Publication date: 2018-05-11 16:39
Cancer disparities are thought to reflect the interplay of socioeconomic factors, culture, diet, stress, the environment, and biology.
Members of minority racial/ethnic groups in the United States are more likely to be poor and medically underserved (that is, to have little or no access to effective health care) than whites, and limited access to quality health care is a major contributor to disparities. For example, regardless of their racial/ethnic background, the poor and medically underserved are less likely to have recommended cancer screening tests than those who are medically well served. They are also more likely to be diagnosed with late-stage cancer that might have been treated more effectively if diagnosed earlier.
The Annual Report to the Nation on the Status of Cancer provides an annual update of cancer incidence, mortality, and trends in the United States. This report is jointly authored by experts from NCI, the Centers for Disease Control and Prevention, American Cancer Society, and the North American Association of Central Cancer Registries.
Relative survival statistics compare the survival of patients diagnosed with cancer with the survival of people in the general population who are the same age, race, and sex and who have not been diagnosed with cancer. Because survival statistics are based on large groups of people, they cannot be used to predict exactly what will happen to an individual patient. No two patients are entirely alike, and treatment and responses to treatment can vary greatly.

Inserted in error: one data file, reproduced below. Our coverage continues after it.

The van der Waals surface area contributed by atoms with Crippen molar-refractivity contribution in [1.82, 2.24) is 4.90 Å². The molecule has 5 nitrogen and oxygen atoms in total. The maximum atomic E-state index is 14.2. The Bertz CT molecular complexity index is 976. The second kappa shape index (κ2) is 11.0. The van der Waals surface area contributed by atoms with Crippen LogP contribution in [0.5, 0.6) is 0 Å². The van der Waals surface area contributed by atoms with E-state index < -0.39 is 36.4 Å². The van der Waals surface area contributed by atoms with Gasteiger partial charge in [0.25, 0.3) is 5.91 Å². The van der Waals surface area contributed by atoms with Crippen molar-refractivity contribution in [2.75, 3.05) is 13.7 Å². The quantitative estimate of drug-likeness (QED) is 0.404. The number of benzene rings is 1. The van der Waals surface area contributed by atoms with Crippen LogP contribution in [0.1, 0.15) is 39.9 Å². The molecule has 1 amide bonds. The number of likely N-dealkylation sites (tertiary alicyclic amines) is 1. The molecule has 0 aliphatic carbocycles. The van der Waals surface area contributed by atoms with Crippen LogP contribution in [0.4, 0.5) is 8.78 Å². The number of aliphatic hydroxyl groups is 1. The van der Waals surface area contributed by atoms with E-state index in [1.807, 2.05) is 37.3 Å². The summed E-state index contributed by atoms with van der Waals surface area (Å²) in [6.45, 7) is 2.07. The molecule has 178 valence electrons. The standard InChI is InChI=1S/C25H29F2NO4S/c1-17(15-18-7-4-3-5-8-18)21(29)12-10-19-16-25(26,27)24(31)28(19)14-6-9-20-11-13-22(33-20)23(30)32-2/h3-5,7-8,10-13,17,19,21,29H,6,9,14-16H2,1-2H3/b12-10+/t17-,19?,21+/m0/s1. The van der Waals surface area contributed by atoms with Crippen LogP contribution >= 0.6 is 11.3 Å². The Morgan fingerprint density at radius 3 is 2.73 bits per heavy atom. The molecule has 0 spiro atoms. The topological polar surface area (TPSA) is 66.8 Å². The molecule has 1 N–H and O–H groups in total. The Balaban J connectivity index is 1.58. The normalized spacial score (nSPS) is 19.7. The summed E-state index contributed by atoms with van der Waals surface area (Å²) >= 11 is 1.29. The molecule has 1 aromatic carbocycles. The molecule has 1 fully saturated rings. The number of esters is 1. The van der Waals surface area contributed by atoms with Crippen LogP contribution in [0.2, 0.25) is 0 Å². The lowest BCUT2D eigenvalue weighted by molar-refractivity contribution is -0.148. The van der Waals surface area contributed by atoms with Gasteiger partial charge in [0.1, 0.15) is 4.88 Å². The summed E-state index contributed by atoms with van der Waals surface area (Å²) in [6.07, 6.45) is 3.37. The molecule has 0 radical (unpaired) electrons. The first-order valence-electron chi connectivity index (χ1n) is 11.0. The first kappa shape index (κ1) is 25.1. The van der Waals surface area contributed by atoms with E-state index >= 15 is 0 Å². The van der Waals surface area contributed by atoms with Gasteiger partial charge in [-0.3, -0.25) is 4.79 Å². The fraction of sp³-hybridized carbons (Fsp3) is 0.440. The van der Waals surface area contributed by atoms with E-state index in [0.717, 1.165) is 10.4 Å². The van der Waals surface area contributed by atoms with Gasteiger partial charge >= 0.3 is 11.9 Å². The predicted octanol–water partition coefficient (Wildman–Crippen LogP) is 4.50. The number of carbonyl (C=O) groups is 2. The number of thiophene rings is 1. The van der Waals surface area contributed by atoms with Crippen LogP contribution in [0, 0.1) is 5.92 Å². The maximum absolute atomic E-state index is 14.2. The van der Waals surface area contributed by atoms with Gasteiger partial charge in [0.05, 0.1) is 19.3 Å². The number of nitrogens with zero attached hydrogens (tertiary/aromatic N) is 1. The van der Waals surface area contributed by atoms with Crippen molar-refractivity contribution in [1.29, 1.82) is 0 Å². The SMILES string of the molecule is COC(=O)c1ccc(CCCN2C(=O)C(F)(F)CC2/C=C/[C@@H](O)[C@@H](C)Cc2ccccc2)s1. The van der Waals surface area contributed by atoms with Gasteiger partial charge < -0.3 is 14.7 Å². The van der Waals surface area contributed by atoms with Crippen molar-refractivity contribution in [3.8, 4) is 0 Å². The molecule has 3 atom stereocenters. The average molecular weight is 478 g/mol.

Although statistical trends are usually not directly applicable to individual patients, they are essential for governments, policy makers, health professionals, and researchers to understand the impact of cancer on the population and to develop strategies to address the challenges that cancer poses to the society at large. Statistical trends are also important for measuring the success of efforts to control and manage cancer.
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The five most common cancers in males and females vary considerably by age group, with particular differences in the cancer types diagnosed in children, people, compared with the types diagnosed in older people.[ 6-6 ]
These stat facts focus on population statistics that are based on the . population. Because these statistics are based on large groups of people, they cannot be used to predict exactly what will happen to an individual patient. To see tailored statistics, browse the SEER Cancer Statistics Review. To see statistics for a specific state, go to the State Cancer Profiles.
In the United States, the overall cancer death rate has declined since the early 6995s. The most recent SEER Cancer Statistics Review , released in April 7568, shows that cancer death rates decreased by:
All cancers for people aged 5-79 includes all malignant tumours (ICD-65 C55-C97) and all benign/uncertain or unknown behaviour brain, other central nervous system and intracranial tumours (ICD-65 D87-D88, -, D97-D98 and -).